When you’re writing a piece of nonfiction – such as an article or a blog post – you should keep your introduction brief: less than 20 percent of the whole. Why? Because the reader wants to quickly get to the topic that your headline promises.
Are there exceptions to this rule? Yes. One major exception is entertainment value. If your introduction (1) is entertaining and (2) is relevant to the topic and (3) is not narcissistic, readers will be willing to put up with it for longer.
Theodore Dalrymple (pictured above) gave us a great example recently, in his book review of Capital in the Twenty-First Century, by the French economist Thomas Piketty (pictured below).
In the introduction, Mr. Dalrymple is self-deprecatory, cynical and witty. Here’s a sample:
“The success of others breeds resentment, especially success in a field in which one would like to succeed oneself. Whenever I read a wonderful passage of prose I experience pleasure, of course, but before long it is commingled with irritation and finally resentment. Why should this fellow be able to put something more elegantly, more wittily, more poetically, more concisely, than I ever could? What did he ever do to deserve his talent? Fortunate it is indeed for writers in English that Dickens, for example, was possessed of so many and such serious faults, for otherwise the self-evident and transcendent genius of some passages would paralyze the writers and sap their will to put pen to paper, or finger to keyboard.”He continues like this for 299 words, approximately 24 percent of the whole. But most readers will be pleased to be entertained for that long.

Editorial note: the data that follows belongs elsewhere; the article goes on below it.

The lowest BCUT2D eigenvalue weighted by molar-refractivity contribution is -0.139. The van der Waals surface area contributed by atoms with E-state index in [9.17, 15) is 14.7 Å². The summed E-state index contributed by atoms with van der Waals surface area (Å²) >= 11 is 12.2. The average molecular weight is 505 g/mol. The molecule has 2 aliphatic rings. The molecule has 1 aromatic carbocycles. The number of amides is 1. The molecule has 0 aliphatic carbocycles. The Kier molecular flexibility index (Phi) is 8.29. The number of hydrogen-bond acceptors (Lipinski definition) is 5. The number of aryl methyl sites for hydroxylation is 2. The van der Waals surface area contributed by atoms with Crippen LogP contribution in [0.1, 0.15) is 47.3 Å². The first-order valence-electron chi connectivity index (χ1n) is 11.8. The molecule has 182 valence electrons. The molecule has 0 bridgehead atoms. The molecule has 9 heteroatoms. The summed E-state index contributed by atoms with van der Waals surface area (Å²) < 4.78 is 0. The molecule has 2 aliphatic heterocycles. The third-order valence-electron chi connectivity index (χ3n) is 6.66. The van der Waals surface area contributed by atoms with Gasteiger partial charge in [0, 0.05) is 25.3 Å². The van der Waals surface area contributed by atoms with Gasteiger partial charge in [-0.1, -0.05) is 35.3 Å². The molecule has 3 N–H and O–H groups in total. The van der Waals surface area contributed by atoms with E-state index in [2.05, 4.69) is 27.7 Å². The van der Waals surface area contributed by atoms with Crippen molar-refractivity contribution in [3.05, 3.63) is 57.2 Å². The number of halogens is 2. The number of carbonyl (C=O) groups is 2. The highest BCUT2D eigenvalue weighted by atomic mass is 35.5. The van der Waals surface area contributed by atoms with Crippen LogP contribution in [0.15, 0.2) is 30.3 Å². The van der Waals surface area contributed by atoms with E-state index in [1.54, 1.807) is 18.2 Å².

Later, in the main text, Mr. Dalrymple treats us to a wonderful morsel of concentrated cynicism: After explaining that the economics book is so hot that it’s out of stock everywhere, he writes,
“This is truly astonishing, for Thomas Piketty is no Dan Brown, purveying overtly superstitious twaddle in execrable prose to the post-religiously credulous.”The Takeaway: Limit the length of your introduction to less than 20 percent of the whole, unless you have a specific, conscious reason why you should run longer. For example, you may wish to entertain your readers or you may need to give them context, definitions, or technical background.